They didn’t do their homework!
The lawmakers in Albany who initially passed the controversial bail reforms failed to require that state agencies perform a baseline analysis of its impacts — making it impossible to determine what effect the law has had on crime in the Big Apple, The Post has learned.
The egregious omission came to light as the fight over the law once again takes center stage in Albany. Gov. Kathy Hochul is pushing to trim the reforms back as part of the Empire State’s must-pass budget, which are fiercely opposed by progressive-led Democrats in control of the legislature.
The enacted legislation required the state agencies that oversee the court system and criminal arrests to track cases, but only after the law took effect. It included no provision to create a baseline for comparison by reviewing cases before the legislation kicked in — and the agencies have refused to produce one in response to media requests.
“You can’t accurately make good tweaks unless you have a comprehensive dataset to compare it against,” said Chris Herrmann, an assistant professor at CUNY’s John Jay College of Criminal Justice who once served as a crime statistics expert at the NYPD. “Shame on them for not have a comparative year for bail reform data and shame on them [lawmakers] for putting analysts and reporter in this position to not have it. That’s on them.”
Criminal justice experts, like Herrmann, say the failure has left New York policymakers flying blind as reform critics and proponents battle over what role, if any, the bail changes have played in the Big Apple’s spike in shootings and murders.
“There’s no way to understand if a law is working if you can’t measure how it operated before the change,” said John Pfaff, a criminal law professor at Fordham University. “The whole point of reform is to make things better, but you can’t tell if that’s happening if you can’t compare it to how things were before.”
The two agencies tasked with keeping the data for the state — the Office of Court Administration and the Division of Criminal Justice Services — have published a database that contains information for the first 18 months-worth of cases that were arraigned after the law took effect, spanning from January 2020 through June 2021.
But they’ve refused requests from The Post to perform the analysis or to provide the underlying data for cases from before the law took effect, claiming it was exempt from release.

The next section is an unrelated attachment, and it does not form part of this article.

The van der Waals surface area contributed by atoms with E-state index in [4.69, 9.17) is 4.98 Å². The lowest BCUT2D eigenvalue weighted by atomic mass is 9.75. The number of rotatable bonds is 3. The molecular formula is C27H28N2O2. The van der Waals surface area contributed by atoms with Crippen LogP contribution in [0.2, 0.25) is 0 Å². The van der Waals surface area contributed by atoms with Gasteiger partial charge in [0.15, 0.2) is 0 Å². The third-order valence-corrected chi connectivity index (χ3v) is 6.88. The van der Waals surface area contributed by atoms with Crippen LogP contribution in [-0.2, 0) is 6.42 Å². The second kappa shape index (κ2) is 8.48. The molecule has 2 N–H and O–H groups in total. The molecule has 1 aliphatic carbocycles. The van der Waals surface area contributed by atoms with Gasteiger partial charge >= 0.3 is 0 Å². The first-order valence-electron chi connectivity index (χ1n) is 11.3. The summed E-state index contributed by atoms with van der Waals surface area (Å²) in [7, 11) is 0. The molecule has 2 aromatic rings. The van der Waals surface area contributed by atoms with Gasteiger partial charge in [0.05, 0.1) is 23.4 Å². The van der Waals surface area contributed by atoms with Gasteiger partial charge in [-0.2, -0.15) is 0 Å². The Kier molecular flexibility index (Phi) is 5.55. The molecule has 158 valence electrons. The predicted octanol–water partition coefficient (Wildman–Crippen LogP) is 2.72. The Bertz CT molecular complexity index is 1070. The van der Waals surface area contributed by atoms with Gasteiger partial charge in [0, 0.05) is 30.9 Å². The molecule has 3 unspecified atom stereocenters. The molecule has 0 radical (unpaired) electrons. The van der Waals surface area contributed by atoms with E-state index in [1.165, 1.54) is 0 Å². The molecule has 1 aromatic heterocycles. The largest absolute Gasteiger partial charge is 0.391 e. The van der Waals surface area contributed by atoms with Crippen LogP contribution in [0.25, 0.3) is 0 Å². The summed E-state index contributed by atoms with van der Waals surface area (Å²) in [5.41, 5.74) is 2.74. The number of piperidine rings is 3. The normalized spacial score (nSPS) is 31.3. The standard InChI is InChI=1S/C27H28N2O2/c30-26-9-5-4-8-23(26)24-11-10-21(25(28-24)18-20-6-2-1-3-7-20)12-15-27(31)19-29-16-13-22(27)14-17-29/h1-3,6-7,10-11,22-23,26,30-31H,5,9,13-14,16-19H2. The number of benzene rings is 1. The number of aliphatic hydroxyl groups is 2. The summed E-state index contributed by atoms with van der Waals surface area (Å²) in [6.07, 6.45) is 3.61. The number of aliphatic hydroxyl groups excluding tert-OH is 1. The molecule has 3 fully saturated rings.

Legislative sources said the administration of disgraced ex-Gov. Andrew Cuomo was “very against and fought tooth and nail against any previous data.”
“It was not our recollection that any of this came up,” responded an ex-official from the administration.
The information void has helped turn the reforms into a lightning rod as the Big Apple battles a surge in shootings and homicides.
Mayor Eric Adams and other critics have linked the bloodshed to bail reform and launched a highly public effort to cajole changes from Albany’s top lawmakers, state Senate Majority Leader Andrea Stewart-Cousins and Assembly Speaker Carl Heastie.
Reform boosters argue the spike in fatal gunplay is linked to a national pandemic-driven uptick in violent crime that’s been exacerbated by frayed relationships between police and minority communities and accuse Hizzoner and others of fear-mongering.
“We are concerned — as everyone is — about the spike in crime,” said Stewart-Cousins (D-Westchester) during a press conference in February. “But there is no connection between our bail reform and the national spike in crime.”
The month before, Heastie called the bail blame a “scapegoat,” telling reporters that “Part of my frustration is that when anything bad that happens, it’s got to be bail reform’s fault.”
That back and forth is symptomatic of the failure to publish data that would allow the public and press to evaluate how the system worked before and after the changes.
“The bail reform law addressed many important inequalities in the system but there are serious issues being raised now about its impacts on violent crime and those issue need to be addressed,” said Richard Aborn, who heads the Citizens Crime Commission and has been repeatedly called on to probe the inner workings of the NYPD. “But in order to do so it is imperative that we have a common set of facts.”
Representatives for Heastie and Stewart-Cousins did not respond to requests for comment.
Additional reporting by Bernadette Hogan